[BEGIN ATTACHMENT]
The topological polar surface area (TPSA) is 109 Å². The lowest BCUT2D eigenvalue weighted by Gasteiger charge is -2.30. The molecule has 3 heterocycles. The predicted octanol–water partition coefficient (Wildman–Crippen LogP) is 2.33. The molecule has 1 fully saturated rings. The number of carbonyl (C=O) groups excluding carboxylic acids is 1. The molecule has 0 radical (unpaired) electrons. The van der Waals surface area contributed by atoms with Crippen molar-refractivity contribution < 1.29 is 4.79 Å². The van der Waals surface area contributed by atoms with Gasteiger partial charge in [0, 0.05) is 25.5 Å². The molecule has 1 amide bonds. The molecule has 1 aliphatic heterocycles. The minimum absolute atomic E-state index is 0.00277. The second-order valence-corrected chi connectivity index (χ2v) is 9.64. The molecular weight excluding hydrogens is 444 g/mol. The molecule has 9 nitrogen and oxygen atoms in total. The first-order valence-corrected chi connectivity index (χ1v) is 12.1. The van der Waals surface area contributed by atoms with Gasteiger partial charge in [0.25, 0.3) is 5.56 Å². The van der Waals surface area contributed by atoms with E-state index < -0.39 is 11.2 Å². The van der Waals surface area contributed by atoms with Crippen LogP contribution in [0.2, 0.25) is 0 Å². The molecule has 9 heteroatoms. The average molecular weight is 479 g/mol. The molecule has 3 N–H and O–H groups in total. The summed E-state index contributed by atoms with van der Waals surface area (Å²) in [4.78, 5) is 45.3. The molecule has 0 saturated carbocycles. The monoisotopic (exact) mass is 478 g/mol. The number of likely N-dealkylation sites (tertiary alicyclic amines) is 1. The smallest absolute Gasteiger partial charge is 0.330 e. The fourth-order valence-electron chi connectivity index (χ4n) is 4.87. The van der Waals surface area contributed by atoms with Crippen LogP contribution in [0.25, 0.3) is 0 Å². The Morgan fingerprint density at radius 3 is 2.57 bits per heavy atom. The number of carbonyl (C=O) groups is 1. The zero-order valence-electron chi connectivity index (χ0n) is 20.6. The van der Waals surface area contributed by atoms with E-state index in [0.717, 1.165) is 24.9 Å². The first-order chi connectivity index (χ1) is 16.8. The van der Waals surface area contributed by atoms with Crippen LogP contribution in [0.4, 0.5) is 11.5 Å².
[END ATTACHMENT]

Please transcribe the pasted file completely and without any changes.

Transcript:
The topological polar surface area (TPSA) is 109 Å². The lowest BCUT2D eigenvalue weighted by Gasteiger charge is -2.30. The molecule has 3 heterocycles. The predicted octanol–water partition coefficient (Wildman–Crippen LogP) is 2.33. The molecule has 1 fully saturated rings. The number of carbonyl (C=O) groups excluding carboxylic acids is 1. The molecule has 0 radical (unpaired) electrons. The van der Waals surface area contributed by atoms with Crippen molar-refractivity contribution < 1.29 is 4.79 Å². The van der Waals surface area contributed by atoms with Gasteiger partial charge in [0, 0.05) is 25.5 Å². The molecule has 1 amide bonds. The molecule has 1 aliphatic heterocycles. The minimum absolute atomic E-state index is 0.00277. The second-order valence-corrected chi connectivity index (χ2v) is 9.64. The molecular weight excluding hydrogens is 444 g/mol. The molecule has 9 nitrogen and oxygen atoms in total. The first-order valence-corrected chi connectivity index (χ1v) is 12.1. The van der Waals surface area contributed by atoms with Gasteiger partial charge in [0.25, 0.3) is 5.56 Å². The van der Waals surface area contributed by atoms with E-state index < -0.39 is 11.2 Å². The van der Waals surface area contributed by atoms with Crippen LogP contribution in [0.2, 0.25) is 0 Å². The molecule has 9 heteroatoms. The average molecular weight is 479 g/mol. The molecule has 3 N–H and O–H groups in total. The summed E-state index contributed by atoms with van der Waals surface area (Å²) in [4.78, 5) is 45.3. The molecule has 0 saturated carbocycles. The monoisotopic (exact) mass is 478 g/mol. The number of likely N-dealkylation sites (tertiary alicyclic amines) is 1. The smallest absolute Gasteiger partial charge is 0.330 e. The fourth-order valence-electron chi connectivity index (χ4n) is 4.87. The van der Waals surface area contributed by atoms with Crippen LogP contribution in [0.25, 0.3) is 0 Å². The Morgan fingerprint density at radius 3 is 2.57 bits per heavy atom. The number of carbonyl (C=O) groups is 1. The zero-order valence-electron chi connectivity index (χ0n) is 20.6. The van der Waals surface area contributed by atoms with E-state index in [0.717, 1.165) is 24.9 Å². The first-order chi connectivity index (χ1) is 16.8. The van der Waals surface area contributed by atoms with Crippen LogP contribution in [0.4, 0.5) is 11.5 Å².